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Crossing the finish line

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POSTED: November 18, 2012 12:00 p.m.
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Courier writer Danielle Hipps and her boyfriend, Jon Besser, celebrate crossing the finish line at the recent Savannah Rock & Roll Half-Marathon.

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Two hours, 28 minutes and eight seconds. That’s my official finish time in the Savannah Rock & Roll Half-Marathon on Nov. 3.
Let’s pause for a second so I can holler crazy things like “woohoo!” and sing “We are the Champions.”
My finish time was quicker than I anticipated. As I lined up early in the 2:25-2:30 corral that morning, I sized up the people around me. Several wore shirts from other races, and they seemed leaner and looked more eager.
I became a bit unsure of whether I’d keep pace with them or if they would all storm off and leave me in their dust.
In the first couple miles, I held my pace between 10 and 11 minutes — faster than any of my long training runs but about the same speed as my shorter, faster runs.
The crowd around me included men and women of all ages, heights, body types and weights. That inspired and reminded me that athleticism is not only for Olympians and NCAA standouts. Anyone who makes fitness a priority and sticks to their goals can achieve incredible feats.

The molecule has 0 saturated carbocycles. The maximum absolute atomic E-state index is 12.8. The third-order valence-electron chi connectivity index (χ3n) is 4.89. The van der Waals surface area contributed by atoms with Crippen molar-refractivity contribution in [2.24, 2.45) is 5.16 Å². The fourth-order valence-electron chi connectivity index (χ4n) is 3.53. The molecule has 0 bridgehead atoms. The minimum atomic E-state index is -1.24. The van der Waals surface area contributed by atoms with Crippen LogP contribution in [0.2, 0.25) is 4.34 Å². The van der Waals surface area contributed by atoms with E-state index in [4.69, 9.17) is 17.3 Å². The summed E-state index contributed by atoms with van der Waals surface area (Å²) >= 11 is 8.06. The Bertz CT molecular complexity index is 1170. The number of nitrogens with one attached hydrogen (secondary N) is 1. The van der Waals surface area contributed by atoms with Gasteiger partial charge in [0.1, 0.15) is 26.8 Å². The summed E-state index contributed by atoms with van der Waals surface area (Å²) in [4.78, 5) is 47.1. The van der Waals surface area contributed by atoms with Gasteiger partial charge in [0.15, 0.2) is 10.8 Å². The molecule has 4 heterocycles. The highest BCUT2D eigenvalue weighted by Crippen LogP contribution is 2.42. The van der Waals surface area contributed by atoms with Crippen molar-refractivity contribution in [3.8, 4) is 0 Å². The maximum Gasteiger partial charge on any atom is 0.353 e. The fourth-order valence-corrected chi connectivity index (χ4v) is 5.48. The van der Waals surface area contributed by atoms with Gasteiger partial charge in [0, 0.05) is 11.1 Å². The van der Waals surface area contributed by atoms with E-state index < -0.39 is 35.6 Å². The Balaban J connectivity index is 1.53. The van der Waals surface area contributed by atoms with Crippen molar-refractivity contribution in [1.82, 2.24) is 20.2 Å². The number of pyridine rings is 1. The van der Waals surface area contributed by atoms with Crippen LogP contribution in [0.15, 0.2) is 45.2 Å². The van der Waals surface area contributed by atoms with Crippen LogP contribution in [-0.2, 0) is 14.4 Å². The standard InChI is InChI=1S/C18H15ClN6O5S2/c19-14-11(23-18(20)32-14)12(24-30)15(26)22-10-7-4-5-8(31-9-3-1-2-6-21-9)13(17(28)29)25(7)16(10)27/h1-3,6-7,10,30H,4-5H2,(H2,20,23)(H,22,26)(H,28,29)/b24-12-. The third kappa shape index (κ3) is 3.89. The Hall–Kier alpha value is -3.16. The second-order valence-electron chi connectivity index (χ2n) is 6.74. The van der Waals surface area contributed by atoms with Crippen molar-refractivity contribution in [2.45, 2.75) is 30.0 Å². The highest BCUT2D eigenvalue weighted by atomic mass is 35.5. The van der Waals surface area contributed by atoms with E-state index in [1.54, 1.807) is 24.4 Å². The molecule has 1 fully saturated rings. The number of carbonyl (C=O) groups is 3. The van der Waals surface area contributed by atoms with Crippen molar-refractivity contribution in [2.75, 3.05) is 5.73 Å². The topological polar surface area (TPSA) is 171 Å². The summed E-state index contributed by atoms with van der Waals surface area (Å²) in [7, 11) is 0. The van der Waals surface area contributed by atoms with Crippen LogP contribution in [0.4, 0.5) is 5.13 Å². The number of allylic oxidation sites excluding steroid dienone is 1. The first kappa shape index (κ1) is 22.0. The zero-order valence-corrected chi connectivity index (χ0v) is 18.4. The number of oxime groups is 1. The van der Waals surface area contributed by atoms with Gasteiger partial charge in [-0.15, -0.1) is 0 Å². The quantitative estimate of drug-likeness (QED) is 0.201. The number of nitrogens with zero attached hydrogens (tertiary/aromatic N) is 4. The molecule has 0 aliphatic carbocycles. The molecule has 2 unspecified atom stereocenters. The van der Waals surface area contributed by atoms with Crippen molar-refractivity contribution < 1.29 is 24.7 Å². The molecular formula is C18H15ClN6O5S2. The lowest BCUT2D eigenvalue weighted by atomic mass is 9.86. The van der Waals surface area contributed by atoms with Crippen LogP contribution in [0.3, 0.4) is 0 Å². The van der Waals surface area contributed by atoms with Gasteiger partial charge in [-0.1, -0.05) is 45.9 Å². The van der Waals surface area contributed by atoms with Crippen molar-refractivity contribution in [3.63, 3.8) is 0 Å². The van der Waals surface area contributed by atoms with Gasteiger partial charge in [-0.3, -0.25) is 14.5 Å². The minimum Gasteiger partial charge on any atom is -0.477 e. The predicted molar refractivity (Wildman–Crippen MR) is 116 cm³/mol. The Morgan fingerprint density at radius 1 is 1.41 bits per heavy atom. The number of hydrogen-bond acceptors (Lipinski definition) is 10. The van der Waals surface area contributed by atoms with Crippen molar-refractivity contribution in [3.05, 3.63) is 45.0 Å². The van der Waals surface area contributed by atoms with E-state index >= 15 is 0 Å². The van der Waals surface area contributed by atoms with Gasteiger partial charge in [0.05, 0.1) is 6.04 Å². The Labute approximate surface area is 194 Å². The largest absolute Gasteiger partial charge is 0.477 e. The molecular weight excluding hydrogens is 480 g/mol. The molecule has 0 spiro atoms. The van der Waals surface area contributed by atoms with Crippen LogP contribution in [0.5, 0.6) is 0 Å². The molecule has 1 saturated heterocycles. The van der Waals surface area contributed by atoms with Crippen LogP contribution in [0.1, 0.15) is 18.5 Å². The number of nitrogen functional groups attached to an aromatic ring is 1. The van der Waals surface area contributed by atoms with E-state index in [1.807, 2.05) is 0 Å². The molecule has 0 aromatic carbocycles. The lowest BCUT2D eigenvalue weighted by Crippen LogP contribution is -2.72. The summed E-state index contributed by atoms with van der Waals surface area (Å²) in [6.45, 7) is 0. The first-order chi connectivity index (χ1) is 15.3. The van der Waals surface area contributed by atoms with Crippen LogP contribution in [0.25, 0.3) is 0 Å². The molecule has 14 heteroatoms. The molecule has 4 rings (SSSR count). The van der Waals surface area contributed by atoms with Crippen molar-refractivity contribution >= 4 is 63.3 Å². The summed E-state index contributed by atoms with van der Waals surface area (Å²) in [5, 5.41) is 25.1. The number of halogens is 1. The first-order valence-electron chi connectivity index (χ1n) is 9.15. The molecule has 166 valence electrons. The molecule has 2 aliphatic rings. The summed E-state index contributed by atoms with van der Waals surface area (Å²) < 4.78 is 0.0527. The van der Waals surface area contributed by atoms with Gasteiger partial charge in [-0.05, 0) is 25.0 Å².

A glimpse at the search results indicates that 47 registered runners were from Hinesville, 15 were from Midway, 12 from Fort Stewart and four from Allenhurst. And we all are among the 17,000 participants who prove that we can accomplish our goals.
For me, the first five miles were an adrenaline rush fueled by the cheers, applause and spectators’ witty signs. One sign even elicited laughter: “You’ve trained for this longer than Kim Kardashian was married.”
When I crossed the 10K point (that’s 6.2 miles, or just shy of halfway), the time on my phone said about 1:07 had passed since I began. Not bad, since that time was five minutes faster than a 10K I ran in August.
As I wound around Oglethorpe Avenue, my excitement began to fade and the realization sunk in: “Oh my goodness —I’m going to spend at least the next hour of my life running.”
Then tingling took over my toes and tension hit my right knee. I became wary at some points, impatient for the next Gatorade station and mile marker.
But most exciting is that even when I was at my weakest, I never thought, “I can’t do this.”
Instead, I pushed on and reminded myself that I’ve run eight, nine and 10 miles at a time, so 13.1 must be attainable. I’d loaded up on whole-wheat pasta, sports drinks and a peanut-butter-and-banana sandwich. I was fueled, so the minor aches and pains were nothing a little ice, Tylenol and sleep can’t fix, right?
That’s right, though I’m still getting awe-filled responses from people who think I’m crazy for running so far.
But I’m here to encourage you: If I can do it, you can, too. Just remember, fitness begins one step at a time.

 

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